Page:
A new soft robotic arm inspired by the octopus can grasp and manipulate a variety of objects, from eggs to iPhones to toy sharks. The arm, developed by engineers from China, uses suction cups and air pressure to bend and stick to different surfaces.
The robotic arm has a flexible, tapered design that mimics the shape of an octopus tentacle. The arm is covered with suction cups that can create strong seals even on rough or wet surfaces. The suction cups are controlled by a vacuum system that can be turned on and off to attach or detach the arm from an object.
The arm can also bend and twist in different directions by changing the air pressure inside the arm. The engineers used two valves to control the bending and suction of the arm. By adjusting the valves, the arm can wrap around an object, lift it, carry it, and release it.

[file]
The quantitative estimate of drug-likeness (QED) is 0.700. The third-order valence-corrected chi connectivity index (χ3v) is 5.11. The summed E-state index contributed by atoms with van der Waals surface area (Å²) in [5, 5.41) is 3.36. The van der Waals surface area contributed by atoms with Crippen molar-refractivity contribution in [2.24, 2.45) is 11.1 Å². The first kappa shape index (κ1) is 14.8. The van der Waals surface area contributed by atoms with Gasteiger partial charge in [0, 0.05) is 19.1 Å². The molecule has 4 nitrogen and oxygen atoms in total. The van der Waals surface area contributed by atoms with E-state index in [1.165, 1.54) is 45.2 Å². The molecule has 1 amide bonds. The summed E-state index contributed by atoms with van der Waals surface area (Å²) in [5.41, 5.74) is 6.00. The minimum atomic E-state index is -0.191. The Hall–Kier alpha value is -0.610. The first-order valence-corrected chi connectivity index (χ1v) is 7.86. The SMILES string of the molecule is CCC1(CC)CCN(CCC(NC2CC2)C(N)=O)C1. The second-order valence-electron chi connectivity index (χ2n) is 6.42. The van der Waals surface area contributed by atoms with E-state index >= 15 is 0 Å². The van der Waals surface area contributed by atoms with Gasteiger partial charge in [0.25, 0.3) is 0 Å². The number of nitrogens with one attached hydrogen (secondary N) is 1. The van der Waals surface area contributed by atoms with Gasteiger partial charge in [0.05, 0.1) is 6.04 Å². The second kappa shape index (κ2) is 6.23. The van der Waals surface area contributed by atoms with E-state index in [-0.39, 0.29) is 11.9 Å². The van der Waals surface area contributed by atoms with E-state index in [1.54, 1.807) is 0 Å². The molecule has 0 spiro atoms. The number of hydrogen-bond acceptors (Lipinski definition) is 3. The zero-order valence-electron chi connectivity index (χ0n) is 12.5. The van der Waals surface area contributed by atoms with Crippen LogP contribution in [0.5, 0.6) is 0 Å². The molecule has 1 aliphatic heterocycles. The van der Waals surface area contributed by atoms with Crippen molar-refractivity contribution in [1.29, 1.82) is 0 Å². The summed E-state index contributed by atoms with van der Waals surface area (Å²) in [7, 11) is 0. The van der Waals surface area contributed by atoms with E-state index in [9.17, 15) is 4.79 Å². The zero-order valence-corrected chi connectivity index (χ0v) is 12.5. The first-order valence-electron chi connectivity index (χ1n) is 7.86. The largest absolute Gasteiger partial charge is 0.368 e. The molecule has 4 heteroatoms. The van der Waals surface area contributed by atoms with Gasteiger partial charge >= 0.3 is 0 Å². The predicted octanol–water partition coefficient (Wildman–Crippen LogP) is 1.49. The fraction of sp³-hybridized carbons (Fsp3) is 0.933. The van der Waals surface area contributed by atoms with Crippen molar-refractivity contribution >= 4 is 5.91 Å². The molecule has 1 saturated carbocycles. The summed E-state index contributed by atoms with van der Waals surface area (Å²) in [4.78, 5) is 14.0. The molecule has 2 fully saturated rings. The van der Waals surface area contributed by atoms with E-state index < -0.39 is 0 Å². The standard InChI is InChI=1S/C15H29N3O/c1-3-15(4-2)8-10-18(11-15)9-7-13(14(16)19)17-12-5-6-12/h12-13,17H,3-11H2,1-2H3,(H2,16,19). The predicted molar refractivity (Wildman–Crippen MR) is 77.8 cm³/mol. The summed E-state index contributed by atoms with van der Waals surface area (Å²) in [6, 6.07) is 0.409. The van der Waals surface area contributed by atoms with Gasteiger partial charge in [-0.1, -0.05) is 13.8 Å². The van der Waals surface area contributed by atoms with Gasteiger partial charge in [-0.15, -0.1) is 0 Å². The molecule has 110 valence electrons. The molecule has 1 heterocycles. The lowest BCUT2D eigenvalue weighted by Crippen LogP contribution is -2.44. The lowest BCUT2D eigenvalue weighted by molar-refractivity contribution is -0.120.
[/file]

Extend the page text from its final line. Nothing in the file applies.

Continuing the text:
Why the arm is useful
The octopus-inspired robotic arm has many potential applications in fields such as manufacturing, medicine, and exploration. The arm can handle delicate or fragile objects without damaging them, such as eggs, glassware, or electronic devices. The arm can also grip and move objects of various shapes, sizes, and textures, such as balls, bottles, or crabs.
The arm is also adaptable to different environments and tasks. The arm can operate underwater, on land, or in the air. The arm can perform complex maneuvers, such as untie knots, open bottles, or manipulate tools. The arm can also work independently or cooperatively with other arms or robots.
How the arm was designed
The engineers behind the robotic arm studied the anatomy and behavior of real octopuses to design their device. They measured the tapering angle of octopus arms and calculated the optimal angle for their robotic arm. They also analyzed the structure and distribution of octopus suckers and replicated them for their robotic suckers.
The engineers tested their robotic arm on various objects and scenarios. They successfully demonstrated that the arm can grasp, move, and manipulate objects ranging from thin plastic sheets to large exercise balls. They also showed that the arm can perform tasks such as writing, drawing, or playing the piano.
The engineers published their research in the journal Soft Robotics.